Netflix (NASDAQ:NFLX) is set to report its first-quarter earnings results on Monday. With all of the talks about a possible acquisition by Apple (NASDAQ:AAPL) and/or the fact that Apple has become a competitor, investors have already forgotten that Netflix still has a dominant business, one that has consistently demolished both earnings and guidance.
The problem with Netflix can be answered in one word; momentum. Investors sometime forget that momentum is a two-way street. And that momentum has gone the opposite way - pushing the stock down roughly 30% over the past 30 days. Even so, investors take solace in the fact that the stock has doubled of the trailing 12 months. But it's not time to get comfortable. One false move, or rather, one weak metric in Monday's report can send the stock tumbling to the $300 mark.
On Monday, analysts will look for earnings to grow roughly 170% year-over-year. That's not a typo. The consensus estimate is 83 cents per share, which will more than double last year's mark of 31 cents. This means that the Street is bullish on the company's future. In fact, over the past three months, estimates have risen from 77 cents. For the full year, the Street will be looking for earnings of $4.14 per share.
Revenue, meanwhile, is projected to surge 24% year-over-year to $1.27 billion for the quarter. Last year, the streaming movie giant posted revenue of $1.02 billion. For the full year, revenue is seen coming in at $5.38 billion. From my vantage point, these numbers are extremely conservative. And I don't see how Netflix will miss any of its targets. This is a company that knows how to deliver the goods.
Consider, over the previous four quarters, the company has delivered consistent double-digit year-over-year revenue growth. Even more impressive is the fact that revenue has surged by an average of 20% during that span, including a 22% jump in the third quarter. Despite these successes, it's a little surprising that investors suddenly feel threatened by Apple's recent deal with Comcast (NASDAQ:CMCSA).
As dominant has been Apple and the company's drive to re-invent TV, Apple is not yet in a position to threaten Netflix's subscribers. And more than anything, this is why the talking point has led to a possible acquisition by Apple. Content is king. And despite the inroads Apple may make in short periods of time, Apple will have a hard time matching Netflix's library, much less, surpassing.
For that matter, Amazon (NASDAQ:AMZN) has proven to be no threat. Despite the advantages Amazon has presented with bundling its Prime Streaming service, Netflix continues to grow subscribers at an impressive rate. Plus, unlike Netflix, Amazon has yet to explore international expansion. This is because the company feels it is too early.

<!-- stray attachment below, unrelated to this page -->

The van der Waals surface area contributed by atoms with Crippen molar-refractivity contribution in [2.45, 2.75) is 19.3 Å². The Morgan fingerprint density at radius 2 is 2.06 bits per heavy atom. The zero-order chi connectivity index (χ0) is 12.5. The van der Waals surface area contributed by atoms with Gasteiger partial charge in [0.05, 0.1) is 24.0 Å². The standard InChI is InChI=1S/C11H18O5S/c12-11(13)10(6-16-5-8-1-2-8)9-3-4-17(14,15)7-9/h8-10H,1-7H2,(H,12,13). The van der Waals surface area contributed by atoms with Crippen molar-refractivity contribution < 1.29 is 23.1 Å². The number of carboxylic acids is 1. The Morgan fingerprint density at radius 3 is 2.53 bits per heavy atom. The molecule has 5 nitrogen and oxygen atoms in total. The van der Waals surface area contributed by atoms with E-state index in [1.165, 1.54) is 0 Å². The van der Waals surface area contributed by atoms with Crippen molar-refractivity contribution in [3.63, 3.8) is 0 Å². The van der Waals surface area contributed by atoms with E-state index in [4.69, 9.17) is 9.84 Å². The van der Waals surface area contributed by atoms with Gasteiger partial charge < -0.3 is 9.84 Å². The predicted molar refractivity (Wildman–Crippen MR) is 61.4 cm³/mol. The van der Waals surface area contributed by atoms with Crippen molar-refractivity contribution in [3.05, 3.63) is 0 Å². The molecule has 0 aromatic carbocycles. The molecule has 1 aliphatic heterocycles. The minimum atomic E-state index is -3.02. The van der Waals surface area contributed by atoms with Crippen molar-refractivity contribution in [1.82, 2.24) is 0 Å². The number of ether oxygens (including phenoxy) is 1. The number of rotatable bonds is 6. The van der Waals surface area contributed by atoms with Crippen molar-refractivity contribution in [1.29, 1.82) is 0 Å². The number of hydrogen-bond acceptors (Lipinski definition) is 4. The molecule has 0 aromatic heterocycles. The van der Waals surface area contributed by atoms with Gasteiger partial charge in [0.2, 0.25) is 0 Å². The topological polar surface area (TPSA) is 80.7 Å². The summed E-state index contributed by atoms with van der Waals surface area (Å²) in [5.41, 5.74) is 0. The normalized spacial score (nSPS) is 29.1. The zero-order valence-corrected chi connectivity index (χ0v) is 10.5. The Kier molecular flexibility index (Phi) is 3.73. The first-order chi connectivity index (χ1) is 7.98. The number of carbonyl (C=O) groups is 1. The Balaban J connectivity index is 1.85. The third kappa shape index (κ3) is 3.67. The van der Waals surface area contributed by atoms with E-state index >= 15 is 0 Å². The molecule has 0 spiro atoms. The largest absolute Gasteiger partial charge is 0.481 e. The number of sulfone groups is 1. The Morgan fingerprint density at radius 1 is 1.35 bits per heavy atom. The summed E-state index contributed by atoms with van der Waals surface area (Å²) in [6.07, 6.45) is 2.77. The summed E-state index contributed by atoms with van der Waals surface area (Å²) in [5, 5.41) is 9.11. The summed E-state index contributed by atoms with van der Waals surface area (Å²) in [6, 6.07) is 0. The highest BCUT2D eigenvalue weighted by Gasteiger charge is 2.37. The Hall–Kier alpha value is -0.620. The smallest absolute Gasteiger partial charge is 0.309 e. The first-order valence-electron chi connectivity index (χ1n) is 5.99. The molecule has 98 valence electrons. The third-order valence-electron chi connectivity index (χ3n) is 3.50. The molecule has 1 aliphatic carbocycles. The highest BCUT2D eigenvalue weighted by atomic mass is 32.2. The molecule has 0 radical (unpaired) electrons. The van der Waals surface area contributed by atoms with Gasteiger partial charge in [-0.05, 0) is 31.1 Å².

Amazon wants more data from its domestic operation before investing in global growth. Netflix, meanwhile, has amassed 44 million worldwide subscribers, and expects to grow that figure by an additional 4 million in 2014, helped by Netflix's ability to differentiate itself by offering original content. Apple and Amazon are in no position to do this.
This is why CEO Reed Hastings considers HBO his company's only true threat. And let's assume that the Apple and Comcast discussions lead to some more than just talk, it is still unlikely that Apple will enter Netflix's market. Consider, Netflix offers unlimited streaming. Given Apple's strict attention to profit margins, Apple is not likely to follow this model.
Instead Apple's appeal will be in its ability to offer an à la carte model - something that consumers have been for years begging for. Plus, with Apple's current Apple TV device, which produced $1 billion in revenue for 2013, Apple will be more focused on growing that business than engaging in a content battle with Netflix. So for now, it's time to put away the "Apple will the death of Netflix" signs.
With Netflix stock still down sharply from their 52-week high, I would be a buyer here ahead of first-quarter earnings. While momentum is indeed a two-way street, it take one solid quarter to remind investors of the errors of their ways. And on the basis of growing free cash flow, revenue and global subscribers, these shares will regain their $400 market shortly after these results are announced.
Disclosure: I am long AAPL.
Business relationship disclosure: The article has been written by Wall Street Playbook's tech sector analyst. Wall Street Playbook is not receiving compensation for it (other than from Seeking Alpha). Wall Street Playbook has no business relationship with any company whose stock is mentioned in this article.